While collard greens have traditionally been enjoyed in the American South, this hearty Brassica oleracea plant grows well in many regions around the United States. Collards produce enormous edible leaves from summer through fall.
Plants may be transplanted to the garden anytime after the danger of hard frost has passed. Sow seeds indoors, 4-6 weeks before transplanting.
Sow seeds ¼ inch deep. Collards need a lot of space to grow. Plant your seedlings at least 24 inches apart.
Collards are among the most resilient Brassica crops. They can thrive throughout long, hot summers and endure into the fall and winter longer than most garden crops.
Cabbage worms, harlequin bugs, grasshoppers, and other summer insects enjoy eating the thick leaves of collard greens. If you are experiencing pressure from pests, drape light row cover over your collard plants.
Collard leaves can be harvested after they have matured to the size of a large dinner plate. Individual leaves can be harvested throughout the summer, fall, and winter. Leaves are especially tasty and sweet after plants have experienced moderate frost.
Some people enjoy eating raw collards, using them like a tortilla or lettuce wrap. Collard greens are traditionally simmered in broth, stock, or fat over low heat.
Collard greens will last 7-10 days in the refrigerator and can be blanched and frozen to store their vegetation throughout the winter.
Collards belong to the Brassica oleracea species, which includes many other crop types, like broccoli, Brussels sprouts, and cauliflower. Because of this, isolation needs to be managed thoughtfully, but because most are biennials that will not flower until their second season, a gardener can grow multiple varieties for eating while simultaneously growing one variety for seed saving.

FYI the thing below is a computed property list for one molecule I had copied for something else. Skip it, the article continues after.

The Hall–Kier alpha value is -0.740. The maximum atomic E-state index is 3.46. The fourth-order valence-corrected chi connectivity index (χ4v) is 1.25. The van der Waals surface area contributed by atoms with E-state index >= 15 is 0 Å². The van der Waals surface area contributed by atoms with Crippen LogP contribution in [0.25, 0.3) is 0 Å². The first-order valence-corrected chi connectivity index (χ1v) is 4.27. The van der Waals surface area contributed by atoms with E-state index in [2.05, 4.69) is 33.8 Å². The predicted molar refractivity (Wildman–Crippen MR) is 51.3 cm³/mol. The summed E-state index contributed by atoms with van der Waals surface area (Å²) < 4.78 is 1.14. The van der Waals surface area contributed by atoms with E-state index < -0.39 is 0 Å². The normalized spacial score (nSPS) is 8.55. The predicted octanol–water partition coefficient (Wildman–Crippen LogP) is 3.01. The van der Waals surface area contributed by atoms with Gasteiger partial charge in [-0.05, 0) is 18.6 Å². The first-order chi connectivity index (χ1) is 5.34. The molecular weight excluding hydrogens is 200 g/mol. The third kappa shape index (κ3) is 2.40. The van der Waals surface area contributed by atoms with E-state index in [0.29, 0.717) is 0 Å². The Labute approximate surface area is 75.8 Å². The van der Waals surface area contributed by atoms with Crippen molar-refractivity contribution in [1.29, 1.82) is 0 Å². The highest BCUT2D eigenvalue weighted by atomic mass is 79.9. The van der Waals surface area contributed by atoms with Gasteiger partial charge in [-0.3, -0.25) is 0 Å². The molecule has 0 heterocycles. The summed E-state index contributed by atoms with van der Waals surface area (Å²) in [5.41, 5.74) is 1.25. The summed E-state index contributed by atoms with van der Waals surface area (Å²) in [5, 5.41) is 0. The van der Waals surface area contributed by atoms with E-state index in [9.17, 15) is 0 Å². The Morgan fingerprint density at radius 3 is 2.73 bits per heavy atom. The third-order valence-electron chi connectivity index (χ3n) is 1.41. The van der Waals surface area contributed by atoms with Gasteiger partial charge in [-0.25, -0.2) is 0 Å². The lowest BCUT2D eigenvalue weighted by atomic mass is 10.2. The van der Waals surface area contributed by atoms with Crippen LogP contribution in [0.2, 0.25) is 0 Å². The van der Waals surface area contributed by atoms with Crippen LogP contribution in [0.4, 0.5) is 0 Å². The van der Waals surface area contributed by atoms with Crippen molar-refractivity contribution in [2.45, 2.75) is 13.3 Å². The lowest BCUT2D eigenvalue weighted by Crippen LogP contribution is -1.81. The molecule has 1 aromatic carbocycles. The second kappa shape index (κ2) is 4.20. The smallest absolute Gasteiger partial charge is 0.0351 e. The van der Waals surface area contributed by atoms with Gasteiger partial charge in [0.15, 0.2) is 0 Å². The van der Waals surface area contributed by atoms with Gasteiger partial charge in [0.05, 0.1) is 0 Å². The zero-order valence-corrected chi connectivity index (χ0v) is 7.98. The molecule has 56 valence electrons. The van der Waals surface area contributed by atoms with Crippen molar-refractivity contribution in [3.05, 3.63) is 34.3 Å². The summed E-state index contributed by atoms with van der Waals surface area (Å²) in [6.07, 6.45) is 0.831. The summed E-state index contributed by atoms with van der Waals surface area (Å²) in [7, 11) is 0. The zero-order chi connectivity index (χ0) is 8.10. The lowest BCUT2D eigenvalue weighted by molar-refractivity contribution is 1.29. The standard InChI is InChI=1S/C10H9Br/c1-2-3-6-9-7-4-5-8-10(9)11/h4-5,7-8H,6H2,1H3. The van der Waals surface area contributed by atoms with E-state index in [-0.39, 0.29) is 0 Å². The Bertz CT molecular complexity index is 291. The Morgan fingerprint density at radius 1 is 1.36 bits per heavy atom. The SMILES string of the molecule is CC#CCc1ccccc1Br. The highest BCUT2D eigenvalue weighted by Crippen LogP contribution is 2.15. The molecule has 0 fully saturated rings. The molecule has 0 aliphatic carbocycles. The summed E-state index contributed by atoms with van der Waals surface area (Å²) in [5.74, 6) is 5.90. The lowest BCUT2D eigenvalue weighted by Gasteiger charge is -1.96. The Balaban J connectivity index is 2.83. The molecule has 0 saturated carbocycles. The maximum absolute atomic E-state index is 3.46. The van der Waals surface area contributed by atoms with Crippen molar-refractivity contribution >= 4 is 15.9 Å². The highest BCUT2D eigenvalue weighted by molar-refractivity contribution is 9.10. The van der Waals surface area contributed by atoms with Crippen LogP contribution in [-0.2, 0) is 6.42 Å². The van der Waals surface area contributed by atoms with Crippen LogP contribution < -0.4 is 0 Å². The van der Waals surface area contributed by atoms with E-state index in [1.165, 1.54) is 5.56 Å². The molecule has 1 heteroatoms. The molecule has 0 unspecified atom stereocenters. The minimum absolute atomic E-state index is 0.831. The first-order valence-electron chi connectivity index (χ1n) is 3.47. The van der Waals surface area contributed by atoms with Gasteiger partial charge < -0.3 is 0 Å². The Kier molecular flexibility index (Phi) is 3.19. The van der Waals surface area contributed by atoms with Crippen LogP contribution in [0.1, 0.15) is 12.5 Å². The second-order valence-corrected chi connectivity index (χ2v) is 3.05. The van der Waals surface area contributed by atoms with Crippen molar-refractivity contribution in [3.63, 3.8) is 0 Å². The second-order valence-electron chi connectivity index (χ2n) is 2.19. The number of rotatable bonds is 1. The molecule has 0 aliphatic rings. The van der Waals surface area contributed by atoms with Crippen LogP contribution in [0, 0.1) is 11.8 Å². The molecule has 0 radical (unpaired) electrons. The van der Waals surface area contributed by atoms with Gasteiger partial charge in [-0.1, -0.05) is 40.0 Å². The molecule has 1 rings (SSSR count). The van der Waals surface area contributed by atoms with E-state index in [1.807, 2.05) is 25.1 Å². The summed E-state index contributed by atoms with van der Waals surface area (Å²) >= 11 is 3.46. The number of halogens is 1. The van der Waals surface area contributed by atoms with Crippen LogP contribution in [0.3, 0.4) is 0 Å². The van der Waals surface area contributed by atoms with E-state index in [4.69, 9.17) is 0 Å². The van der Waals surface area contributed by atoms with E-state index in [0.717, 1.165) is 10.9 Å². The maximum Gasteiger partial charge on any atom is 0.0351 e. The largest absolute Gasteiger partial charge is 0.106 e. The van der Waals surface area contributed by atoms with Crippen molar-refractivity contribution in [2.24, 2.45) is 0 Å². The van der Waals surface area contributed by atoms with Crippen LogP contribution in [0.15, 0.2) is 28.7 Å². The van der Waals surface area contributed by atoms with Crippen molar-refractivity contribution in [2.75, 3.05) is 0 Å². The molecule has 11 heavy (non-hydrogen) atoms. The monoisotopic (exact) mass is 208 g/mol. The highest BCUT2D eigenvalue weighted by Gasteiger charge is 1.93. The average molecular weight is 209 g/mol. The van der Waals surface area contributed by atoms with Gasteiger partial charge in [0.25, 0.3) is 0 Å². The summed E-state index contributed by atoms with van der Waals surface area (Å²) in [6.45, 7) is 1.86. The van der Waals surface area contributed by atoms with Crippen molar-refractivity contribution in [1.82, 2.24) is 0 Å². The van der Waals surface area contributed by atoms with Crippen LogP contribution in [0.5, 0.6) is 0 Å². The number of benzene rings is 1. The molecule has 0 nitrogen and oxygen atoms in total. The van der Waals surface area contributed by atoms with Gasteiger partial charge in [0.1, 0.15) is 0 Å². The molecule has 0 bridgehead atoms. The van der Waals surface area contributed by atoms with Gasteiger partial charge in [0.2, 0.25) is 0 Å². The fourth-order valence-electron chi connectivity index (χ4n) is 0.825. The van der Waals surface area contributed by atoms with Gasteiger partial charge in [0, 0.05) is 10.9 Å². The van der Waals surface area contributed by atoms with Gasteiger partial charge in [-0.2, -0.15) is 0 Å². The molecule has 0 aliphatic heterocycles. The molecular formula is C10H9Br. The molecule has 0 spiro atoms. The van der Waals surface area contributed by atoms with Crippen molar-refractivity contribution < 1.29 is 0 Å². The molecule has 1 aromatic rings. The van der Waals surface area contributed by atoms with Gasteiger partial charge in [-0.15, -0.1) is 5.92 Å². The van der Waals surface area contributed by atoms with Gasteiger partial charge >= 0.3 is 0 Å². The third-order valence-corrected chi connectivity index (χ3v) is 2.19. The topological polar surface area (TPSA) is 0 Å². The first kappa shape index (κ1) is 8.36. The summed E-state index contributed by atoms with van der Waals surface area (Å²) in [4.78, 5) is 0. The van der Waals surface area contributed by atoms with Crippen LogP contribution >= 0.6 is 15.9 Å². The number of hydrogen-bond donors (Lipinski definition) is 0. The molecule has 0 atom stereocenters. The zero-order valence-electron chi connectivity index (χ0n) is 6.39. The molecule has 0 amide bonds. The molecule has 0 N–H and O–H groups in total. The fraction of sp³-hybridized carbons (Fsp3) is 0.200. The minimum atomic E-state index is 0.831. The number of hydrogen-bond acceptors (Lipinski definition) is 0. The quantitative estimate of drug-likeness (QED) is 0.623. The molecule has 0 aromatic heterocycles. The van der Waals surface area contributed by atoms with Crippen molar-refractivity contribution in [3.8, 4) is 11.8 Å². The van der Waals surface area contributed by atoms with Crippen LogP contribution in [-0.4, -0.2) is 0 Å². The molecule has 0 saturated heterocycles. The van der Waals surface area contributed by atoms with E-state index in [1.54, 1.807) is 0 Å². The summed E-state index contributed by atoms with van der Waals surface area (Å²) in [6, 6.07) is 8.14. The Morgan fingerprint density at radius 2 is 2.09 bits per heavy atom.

Separate varieties by 800 feet – ½ mile mile in their second year of growth.
To ensure viable seeds, save seeds from at least 5 plants. When maintaining a variety over many generations, save seeds from 20-50 plants. If you’re saving seeds for genetic preservation of a rare variety, save seeds from 80 plants.
If your garden does not reach temperatures below 20 degrees F, you can overwinter collards outside.
When plants cannot be successfully overwintered outside, they can be vernalized in storage. First, take care to dig up the entire plant, roots and all. Then, outer leaves should be trimmed off, with the growing point left intact. Finally, trimmed plants should be replanted into containers filled with slightly moist potting mix or sand for storage.
The optimum storage conditions for Brassica oleracea crops range from 34 – 39 degrees F and 80-95% relative humidity. A traditional root cellar is ideal for vernalization but garages, sheds, and other unheated structures can be equally useful in some climates.
In the spring, when the soil can be worked, remove the collards from storage and replant them in your garden, taking care to give them a lot of room to grow. When growing collards for seed, increase spacing to 18-24 inches apart in rows that are at least 36 inches apart. Staking the plants is recommended.
After flowering in their second year, harvest collard seeds when they are very hard and pods are dry and brittle.
Seeds can be gathered by cutting branches or by harvesting whole plants. Because of this species’ tendency to shatter, the harvested material should be placed on drop cloths or in containers to prevent seed loss.
Brassica oleracea seeds can be threshed by rubbing the pods between one’s hands or against any surface that will cause them to break open. If the pods are dry, they will release their seeds easily when threshed.
Store collard seeds in a cool, dark, and dry place in an airtight container to keep out moisture and humidity. When stored under these conditions, collard seeds can be expected to remain viable for 6 years.